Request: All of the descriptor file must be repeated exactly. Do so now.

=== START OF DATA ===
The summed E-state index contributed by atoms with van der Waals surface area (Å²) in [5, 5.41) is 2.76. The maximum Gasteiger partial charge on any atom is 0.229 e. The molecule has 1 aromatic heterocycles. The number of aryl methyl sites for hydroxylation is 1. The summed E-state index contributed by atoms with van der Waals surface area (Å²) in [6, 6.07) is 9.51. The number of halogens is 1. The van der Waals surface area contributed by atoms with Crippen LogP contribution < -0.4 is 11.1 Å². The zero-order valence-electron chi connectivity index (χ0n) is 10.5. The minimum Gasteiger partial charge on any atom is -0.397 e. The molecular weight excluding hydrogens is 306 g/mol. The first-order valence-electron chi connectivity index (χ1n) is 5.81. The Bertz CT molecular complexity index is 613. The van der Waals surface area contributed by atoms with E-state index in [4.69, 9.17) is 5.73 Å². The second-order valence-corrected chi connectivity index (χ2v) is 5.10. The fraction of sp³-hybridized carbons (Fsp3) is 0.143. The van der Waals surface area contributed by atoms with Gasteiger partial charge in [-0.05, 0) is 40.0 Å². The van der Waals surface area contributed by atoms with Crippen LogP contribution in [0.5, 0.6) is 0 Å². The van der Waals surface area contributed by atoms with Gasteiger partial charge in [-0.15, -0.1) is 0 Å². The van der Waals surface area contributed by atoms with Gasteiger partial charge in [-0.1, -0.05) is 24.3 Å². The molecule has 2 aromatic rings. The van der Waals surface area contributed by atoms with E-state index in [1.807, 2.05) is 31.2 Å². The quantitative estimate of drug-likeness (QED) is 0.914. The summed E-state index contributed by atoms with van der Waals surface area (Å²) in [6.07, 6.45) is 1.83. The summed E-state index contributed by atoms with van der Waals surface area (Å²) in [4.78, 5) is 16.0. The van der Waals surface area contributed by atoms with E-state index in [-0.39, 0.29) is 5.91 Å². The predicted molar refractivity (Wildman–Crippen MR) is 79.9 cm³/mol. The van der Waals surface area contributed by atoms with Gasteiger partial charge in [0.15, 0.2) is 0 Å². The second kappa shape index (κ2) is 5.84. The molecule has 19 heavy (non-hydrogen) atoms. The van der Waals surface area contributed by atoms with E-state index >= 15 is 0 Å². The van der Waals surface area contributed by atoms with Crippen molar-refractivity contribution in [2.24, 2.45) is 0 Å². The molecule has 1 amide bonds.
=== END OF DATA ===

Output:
The summed E-state index contributed by atoms with van der Waals surface area (Å²) in [5, 5.41) is 2.76. The maximum Gasteiger partial charge on any atom is 0.229 e. The molecule has 1 aromatic heterocycles. The number of aryl methyl sites for hydroxylation is 1. The summed E-state index contributed by atoms with van der Waals surface area (Å²) in [6, 6.07) is 9.51. The number of halogens is 1. The van der Waals surface area contributed by atoms with Crippen LogP contribution < -0.4 is 11.1 Å². The zero-order valence-electron chi connectivity index (χ0n) is 10.5. The minimum Gasteiger partial charge on any atom is -0.397 e. The molecular weight excluding hydrogens is 306 g/mol. The first-order valence-electron chi connectivity index (χ1n) is 5.81. The Bertz CT molecular complexity index is 613. The van der Waals surface area contributed by atoms with E-state index in [4.69, 9.17) is 5.73 Å². The second-order valence-corrected chi connectivity index (χ2v) is 5.10. The fraction of sp³-hybridized carbons (Fsp3) is 0.143. The van der Waals surface area contributed by atoms with Gasteiger partial charge in [-0.05, 0) is 40.0 Å². The van der Waals surface area contributed by atoms with Crippen LogP contribution in [0.5, 0.6) is 0 Å². The van der Waals surface area contributed by atoms with Gasteiger partial charge in [-0.15, -0.1) is 0 Å². The van der Waals surface area contributed by atoms with Gasteiger partial charge in [-0.1, -0.05) is 24.3 Å². The molecule has 2 aromatic rings. The van der Waals surface area contributed by atoms with E-state index in [1.807, 2.05) is 31.2 Å². The quantitative estimate of drug-likeness (QED) is 0.914. The summed E-state index contributed by atoms with van der Waals surface area (Å²) in [6.07, 6.45) is 1.83. The summed E-state index contributed by atoms with van der Waals surface area (Å²) in [4.78, 5) is 16.0. The van der Waals surface area contributed by atoms with E-state index in [-0.39, 0.29) is 5.91 Å². The predicted molar refractivity (Wildman–Crippen MR) is 79.9 cm³/mol. The van der Waals surface area contributed by atoms with Gasteiger partial charge in [0.15, 0.2) is 0 Å². The second kappa shape index (κ2) is 5.84. The molecule has 19 heavy (non-hydrogen) atoms. The van der Waals surface area contributed by atoms with E-state index >= 15 is 0 Å². The van der Waals surface area contributed by atoms with Crippen molar-refractivity contribution in [2.24, 2.45) is 0 Å². The molecule has 1 amide bonds.